The world of the Lunar Chronicles comes alive in this thrilling continuation of Wires and Nerve. Iko–an audacious android and best friend to the Lunar Queen Cinder–has been tasked with hunting down Alpha Lysander Steele, the leader of a rogue band of bioengineered wolf-soldiers who threaten to undo the tenuous peace agreement between Earth and Luna. Unless Cinder can reverse the mutations that were forced on them years before, Steele and his soldiers plan to satisfy their monstrous appetites with a massacre of the innocent people of Earth.

And to show he’s serious, Steele is taking hostages.

Cinder and Kai, Scarlet and Wolf, Cress and Thorne, and Winter and Jacin all feature in this epic new battle. But it is Iko who must face her deepest fears when she uncovers the truth about her own unusual programming. Questions of love, friendship, and mortality take Iko on an emotional journey that will satisfy and delight fans of this bestselling series.

I really liked Gone Rogue!  This series is a pretty good follow-up to the Cinder series, and I’m glad I read it!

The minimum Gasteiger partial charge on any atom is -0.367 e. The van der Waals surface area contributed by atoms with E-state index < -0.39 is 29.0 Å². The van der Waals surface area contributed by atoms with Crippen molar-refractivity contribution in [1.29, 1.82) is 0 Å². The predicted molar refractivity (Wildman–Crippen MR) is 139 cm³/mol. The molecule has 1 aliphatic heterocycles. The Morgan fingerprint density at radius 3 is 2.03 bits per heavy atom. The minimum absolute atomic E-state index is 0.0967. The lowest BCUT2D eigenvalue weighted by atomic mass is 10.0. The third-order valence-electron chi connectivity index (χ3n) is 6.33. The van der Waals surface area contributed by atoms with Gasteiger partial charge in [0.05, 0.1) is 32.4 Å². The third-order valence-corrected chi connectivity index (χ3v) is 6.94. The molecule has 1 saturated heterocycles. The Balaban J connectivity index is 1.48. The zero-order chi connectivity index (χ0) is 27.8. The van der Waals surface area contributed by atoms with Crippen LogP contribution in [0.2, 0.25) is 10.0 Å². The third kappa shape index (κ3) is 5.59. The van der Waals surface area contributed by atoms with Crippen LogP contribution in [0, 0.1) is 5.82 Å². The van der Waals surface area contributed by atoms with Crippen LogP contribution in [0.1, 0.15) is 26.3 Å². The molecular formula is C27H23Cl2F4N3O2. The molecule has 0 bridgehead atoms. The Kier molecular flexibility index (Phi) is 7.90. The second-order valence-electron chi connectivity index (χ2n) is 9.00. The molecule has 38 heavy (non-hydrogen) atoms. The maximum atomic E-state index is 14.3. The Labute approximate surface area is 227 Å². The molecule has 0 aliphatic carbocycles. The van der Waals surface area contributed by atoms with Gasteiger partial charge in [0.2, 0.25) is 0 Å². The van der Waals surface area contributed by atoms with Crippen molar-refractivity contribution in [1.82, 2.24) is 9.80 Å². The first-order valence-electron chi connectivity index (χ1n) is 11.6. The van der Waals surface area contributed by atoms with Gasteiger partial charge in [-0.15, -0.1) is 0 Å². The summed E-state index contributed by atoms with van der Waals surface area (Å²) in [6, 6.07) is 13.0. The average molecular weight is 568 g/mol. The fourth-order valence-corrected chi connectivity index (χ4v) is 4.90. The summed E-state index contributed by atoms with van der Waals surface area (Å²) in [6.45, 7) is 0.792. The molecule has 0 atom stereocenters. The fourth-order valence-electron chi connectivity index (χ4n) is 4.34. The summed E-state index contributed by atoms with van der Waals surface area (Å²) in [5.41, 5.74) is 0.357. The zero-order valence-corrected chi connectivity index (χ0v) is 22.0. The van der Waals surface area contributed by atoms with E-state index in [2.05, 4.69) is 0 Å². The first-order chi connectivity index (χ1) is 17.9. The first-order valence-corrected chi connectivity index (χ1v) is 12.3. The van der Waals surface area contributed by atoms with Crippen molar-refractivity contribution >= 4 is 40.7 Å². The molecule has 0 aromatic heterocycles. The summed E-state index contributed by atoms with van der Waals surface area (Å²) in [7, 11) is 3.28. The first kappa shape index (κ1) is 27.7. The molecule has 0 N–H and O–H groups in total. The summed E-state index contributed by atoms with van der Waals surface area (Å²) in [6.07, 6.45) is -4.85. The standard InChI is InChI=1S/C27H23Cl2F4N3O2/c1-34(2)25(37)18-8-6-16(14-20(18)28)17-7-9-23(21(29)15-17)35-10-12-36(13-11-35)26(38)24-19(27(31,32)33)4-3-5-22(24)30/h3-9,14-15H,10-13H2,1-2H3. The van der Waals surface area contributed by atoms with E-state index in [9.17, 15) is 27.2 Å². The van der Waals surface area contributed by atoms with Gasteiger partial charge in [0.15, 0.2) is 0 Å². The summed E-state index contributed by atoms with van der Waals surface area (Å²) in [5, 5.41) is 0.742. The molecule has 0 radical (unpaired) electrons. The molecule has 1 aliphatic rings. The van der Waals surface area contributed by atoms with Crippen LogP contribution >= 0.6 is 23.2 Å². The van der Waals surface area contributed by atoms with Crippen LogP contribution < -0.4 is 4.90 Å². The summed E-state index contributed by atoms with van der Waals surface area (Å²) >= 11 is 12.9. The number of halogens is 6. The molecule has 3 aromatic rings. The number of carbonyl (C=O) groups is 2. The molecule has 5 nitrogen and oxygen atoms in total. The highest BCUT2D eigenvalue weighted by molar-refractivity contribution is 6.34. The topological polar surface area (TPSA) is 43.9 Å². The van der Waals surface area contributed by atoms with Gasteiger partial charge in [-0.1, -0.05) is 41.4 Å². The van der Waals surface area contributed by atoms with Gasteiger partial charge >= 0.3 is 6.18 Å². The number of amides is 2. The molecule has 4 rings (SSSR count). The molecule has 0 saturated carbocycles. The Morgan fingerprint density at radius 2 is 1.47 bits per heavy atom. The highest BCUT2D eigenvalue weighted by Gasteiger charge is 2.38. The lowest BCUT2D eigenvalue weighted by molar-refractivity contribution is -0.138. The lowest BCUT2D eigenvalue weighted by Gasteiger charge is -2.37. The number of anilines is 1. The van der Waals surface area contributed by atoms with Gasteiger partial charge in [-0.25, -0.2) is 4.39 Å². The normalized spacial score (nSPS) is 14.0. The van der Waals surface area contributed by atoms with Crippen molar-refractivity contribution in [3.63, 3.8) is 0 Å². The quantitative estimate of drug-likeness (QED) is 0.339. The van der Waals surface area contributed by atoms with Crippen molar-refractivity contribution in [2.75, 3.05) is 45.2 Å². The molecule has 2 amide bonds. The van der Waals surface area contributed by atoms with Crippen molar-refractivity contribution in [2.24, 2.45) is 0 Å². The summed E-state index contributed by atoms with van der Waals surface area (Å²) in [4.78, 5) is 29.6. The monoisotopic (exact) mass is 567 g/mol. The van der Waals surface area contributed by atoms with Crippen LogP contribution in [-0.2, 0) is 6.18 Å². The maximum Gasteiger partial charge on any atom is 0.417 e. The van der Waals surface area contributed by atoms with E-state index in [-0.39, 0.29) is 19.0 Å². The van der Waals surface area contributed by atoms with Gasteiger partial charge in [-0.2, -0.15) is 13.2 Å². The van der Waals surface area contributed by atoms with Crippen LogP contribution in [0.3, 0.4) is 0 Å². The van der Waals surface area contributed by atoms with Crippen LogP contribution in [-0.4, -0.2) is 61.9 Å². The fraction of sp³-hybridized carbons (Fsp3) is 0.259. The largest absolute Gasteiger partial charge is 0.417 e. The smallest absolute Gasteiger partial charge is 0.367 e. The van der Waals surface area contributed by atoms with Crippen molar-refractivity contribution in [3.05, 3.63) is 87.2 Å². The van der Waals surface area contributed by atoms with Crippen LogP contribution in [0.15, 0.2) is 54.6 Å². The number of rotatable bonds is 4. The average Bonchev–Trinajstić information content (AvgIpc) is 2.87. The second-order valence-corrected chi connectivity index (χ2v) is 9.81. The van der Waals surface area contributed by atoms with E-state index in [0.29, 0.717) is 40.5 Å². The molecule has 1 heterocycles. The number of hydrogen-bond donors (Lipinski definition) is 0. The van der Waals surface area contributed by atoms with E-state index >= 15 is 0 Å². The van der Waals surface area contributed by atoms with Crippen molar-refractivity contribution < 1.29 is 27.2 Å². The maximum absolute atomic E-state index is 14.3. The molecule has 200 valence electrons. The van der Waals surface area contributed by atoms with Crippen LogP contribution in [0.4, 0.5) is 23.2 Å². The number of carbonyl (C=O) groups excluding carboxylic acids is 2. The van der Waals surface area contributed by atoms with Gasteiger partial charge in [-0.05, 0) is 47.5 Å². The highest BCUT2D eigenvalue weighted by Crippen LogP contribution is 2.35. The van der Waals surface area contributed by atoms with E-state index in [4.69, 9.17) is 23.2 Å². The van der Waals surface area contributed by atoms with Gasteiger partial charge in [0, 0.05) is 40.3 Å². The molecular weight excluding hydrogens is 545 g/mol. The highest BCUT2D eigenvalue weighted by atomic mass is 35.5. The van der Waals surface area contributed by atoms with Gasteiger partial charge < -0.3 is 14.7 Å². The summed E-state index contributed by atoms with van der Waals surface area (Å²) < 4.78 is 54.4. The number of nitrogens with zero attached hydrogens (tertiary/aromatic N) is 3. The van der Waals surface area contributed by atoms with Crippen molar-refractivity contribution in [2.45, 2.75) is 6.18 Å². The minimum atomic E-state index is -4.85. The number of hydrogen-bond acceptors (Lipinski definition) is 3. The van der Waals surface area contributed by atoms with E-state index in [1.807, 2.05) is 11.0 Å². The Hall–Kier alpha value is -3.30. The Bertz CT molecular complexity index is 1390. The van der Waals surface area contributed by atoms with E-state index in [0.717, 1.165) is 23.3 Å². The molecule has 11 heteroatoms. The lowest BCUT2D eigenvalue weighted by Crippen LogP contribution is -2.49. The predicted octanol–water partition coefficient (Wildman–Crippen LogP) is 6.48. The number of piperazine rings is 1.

Like Wires And Nerve, this was a pretty fast read because it’s a graphic novel.  I liked seeing what was going on, and the story worked pretty well for the format.  I liked seeing Iko and her friends deal with Lysander, and how they are family and really close.

I really felt for Iko and what she learned about her programming.  You can definitely see how it affected her, but Iko is one of the most caring, enthusiastic characters I’ve ever seen.  I’ve always liked Iko, but this graphic novel series made me love her even more.

I did have an easier time getting into this one than I did the previous book.  I think it’s because we were more into this particular story, and we were past the setting up point.  I loved seeing how they solved things, used technology that was available to them, and worked together.  They all make a really good team, and even though they’ve all gone their separate ways, I also have the feeling they’ll all come together when the chance comes up.

As much as I really liked this book, I just don’t love it.  I want to, because I love Cinder.  But I think the reason why I don’t love this series is that the Lunar Chronicles ended with Winter.  I love seeing how things worked out for everyone a few months later, and I do love seeing the ever after, but I feel like things were resolved pretty well in the original series.

4 stars.  I really liked Gone Rogue, and I liked where things ended for the characters, but I didn’t love Gone Rogue.

Book Review: Wires And Nerve, Volume 1 by Marissa Meyer, Illustrated by Douglas Holgate

Book: Wires And Nerve, Volume 1 by Marissa Meyer, Illustrated by Douglas Holgate

Published January 2019 by Square Fish|240 pages

Where I Got It: I own the paperback

Series: Wires And Nerve #1

Genre: YA Graphic Novel- Sci-Fi/Fantasy